• Learn about your camera: Each camera is different – and camera’s, at least good ones, are not commodity products that can just replace each other. A camera is a bit like a baseball bat, or perhaps like a violin – to an outsider or a beginner, they all seem similar, but the more you know about music, the more you appreciate the fact that there are some violins that are easier to play than others, and there are some violins that sound better than others, and each individual instrument not only sounds different, but actually feels different to the user. Get to know the specific camera that you’re using, get familiar with how it feels in your hands and how to get the best results out of it and you’ll become familiar with it and it will show it the photos that you take.
  • Use flash outdoors: This seems to be one of the many things that separate good photographers from regular people who just take pictures on special occasions and whatnot. Experience photographers, whether professionals or hobbyists, tend to use flash most of the time, even when it’s sunny. The reason for this is that flash is essentially a way for a photographer to control the light in any given scenario – particularly if you’re outdoors, the sun might provide enough light, but chances are it won’t provide light in the right intensity or direction for a great photo. Using flash, you can control the direction of the light, and control over lighting is one of the most essential tools at a photographer’s disposal.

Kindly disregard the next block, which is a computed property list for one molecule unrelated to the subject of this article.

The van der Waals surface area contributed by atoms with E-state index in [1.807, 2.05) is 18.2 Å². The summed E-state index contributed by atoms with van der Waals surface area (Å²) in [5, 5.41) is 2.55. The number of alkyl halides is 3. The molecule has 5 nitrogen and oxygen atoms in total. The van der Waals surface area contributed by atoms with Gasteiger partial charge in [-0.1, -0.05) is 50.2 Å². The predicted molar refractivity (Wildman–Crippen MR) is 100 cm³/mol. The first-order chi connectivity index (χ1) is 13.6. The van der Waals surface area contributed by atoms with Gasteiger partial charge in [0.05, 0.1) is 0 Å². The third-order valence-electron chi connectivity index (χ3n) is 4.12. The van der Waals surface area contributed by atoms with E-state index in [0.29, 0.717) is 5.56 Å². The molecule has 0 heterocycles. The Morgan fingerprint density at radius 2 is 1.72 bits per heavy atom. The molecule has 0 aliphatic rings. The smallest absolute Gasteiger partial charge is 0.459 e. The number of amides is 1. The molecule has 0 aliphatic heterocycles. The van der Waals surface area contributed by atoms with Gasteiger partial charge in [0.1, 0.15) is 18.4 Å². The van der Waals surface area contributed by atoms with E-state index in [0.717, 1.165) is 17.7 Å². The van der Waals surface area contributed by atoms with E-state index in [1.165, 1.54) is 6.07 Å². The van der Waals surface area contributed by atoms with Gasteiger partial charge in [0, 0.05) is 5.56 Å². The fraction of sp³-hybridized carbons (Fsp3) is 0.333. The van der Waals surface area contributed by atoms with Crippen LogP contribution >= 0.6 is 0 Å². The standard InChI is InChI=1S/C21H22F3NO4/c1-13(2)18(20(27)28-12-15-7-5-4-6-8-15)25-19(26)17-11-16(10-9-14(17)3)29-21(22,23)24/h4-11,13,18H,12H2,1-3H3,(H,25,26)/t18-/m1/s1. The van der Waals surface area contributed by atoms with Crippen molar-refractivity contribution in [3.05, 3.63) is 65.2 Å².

Well, as mainly a hobbyist right now, I don’t want to get ahead of myself, but these are just some basic beginner level tips that I thought of when. Hope you found them useful! If you want a more comprehensive guide, check this out, and also this.


About Me (J)


I’m J, and this is my photography blog. I’m an amateur/hobbyist photographer who hopes to eventually make a living from it.

Read more about me here.

I also work closely with My Personalised Hoodies on their Instagram, which is a nice bonus for me besides my full-time job as a administrator at a Photo Booth hire company in the UK.

Hope you enjoy my blog!